Print in Motion: The Expansion of Publishing and Reading in the United States, 1880-1940

By Carl F. Kaestle; Janice A. Radway | Go to book overview

CHAPTER 11
Learned and Literary Print Cultures
in an Age of Professionalization
and Diversification

Janice A. Radway

.  .  .


An Introductory Overview

In 1936 Henry Seidel Canby, editor of the Saturday Review of Literature and chief judge at the Book-of-the-Month Club, published a thoughtful memoir about academic life, entitled Alma Mater: The Gothic Age of the American College. His book took stock of how changing definitions of learning had altered American society and assessed the impact of the modern college, asking “what it was, what it did to us, [and] what powerful hands it laid upon the United States of our generation.”1 Canby warned that he was not writing about “that larger organization of professional schools, service bureaus, and organs of scholarship, called a university.”2 Nevertheless, his elegiac account is dogged by the figure of the modern research university and the changing definitions of learning it promoted. Canby acknowledged that the college of 1910 was a different institution from that of 1870 because the years between witnessed “the triumph of applied science, the breakdown of stereotyped religion, the defeat of the classics in American education, and the dramatic appearance, full blown, of American confidence in our own scholarship and our own literature.”3 These developments that altered the American college so irrevocably were connected most intimately with the appearance of the American research university in the years between 1870 and 1915.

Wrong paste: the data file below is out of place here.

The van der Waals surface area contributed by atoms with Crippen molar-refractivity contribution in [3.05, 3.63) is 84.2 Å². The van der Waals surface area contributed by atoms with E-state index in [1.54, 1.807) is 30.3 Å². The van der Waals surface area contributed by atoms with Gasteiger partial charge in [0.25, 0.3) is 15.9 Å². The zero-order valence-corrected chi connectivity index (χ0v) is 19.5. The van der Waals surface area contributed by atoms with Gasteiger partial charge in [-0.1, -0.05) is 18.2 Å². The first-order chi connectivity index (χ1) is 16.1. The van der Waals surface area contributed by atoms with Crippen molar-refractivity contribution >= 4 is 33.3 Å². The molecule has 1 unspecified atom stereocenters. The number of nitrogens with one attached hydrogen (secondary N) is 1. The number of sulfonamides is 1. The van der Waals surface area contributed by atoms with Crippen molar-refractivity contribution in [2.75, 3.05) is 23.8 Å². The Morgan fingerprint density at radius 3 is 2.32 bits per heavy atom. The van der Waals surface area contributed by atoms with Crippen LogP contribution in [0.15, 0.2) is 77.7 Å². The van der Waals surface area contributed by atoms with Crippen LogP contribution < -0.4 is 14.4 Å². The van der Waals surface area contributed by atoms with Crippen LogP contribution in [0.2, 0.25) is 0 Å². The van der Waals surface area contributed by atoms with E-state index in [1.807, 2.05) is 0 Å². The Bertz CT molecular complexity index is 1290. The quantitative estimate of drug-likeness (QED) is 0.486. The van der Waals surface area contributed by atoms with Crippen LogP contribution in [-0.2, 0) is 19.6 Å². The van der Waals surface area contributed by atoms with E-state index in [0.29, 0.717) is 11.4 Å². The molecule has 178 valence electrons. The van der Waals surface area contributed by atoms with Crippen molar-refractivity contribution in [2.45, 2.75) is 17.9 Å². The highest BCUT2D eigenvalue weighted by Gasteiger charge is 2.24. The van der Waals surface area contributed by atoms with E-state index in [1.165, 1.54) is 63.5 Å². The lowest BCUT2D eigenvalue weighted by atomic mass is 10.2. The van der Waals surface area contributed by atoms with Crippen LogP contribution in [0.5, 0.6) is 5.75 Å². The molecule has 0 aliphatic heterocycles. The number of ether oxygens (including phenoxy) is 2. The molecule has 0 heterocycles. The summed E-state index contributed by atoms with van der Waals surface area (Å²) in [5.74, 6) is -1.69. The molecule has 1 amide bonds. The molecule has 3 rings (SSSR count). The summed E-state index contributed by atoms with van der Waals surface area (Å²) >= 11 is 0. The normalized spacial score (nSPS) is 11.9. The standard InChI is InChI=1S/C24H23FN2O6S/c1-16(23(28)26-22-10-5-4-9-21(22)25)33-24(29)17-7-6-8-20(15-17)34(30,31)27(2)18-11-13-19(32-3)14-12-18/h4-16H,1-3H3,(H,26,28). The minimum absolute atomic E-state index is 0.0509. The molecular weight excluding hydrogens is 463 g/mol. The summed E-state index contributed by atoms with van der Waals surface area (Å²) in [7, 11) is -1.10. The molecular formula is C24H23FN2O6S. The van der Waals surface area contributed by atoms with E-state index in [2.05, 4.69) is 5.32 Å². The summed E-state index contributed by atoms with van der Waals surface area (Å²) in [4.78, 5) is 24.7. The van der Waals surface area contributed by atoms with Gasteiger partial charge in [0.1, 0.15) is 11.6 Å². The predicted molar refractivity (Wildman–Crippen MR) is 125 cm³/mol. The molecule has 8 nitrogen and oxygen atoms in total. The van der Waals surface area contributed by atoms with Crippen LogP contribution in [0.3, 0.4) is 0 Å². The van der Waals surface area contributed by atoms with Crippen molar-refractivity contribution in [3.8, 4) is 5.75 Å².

The history of the American university is traditionally connected to specialization, professionalization, and the rise of corporate capitalism, but as this chapter demonstrates, it is connected as well to the changing cultures of print that developed during this period. The forms of learned culture that emerged slowly in the late nineteenth century reflected changes in writing and reading practices and altered information distribution networks as much as shifting epistemologies, subject matter, and goals. Although traditional, bound books maintained their role in learned culture, especially in the disciplines termed

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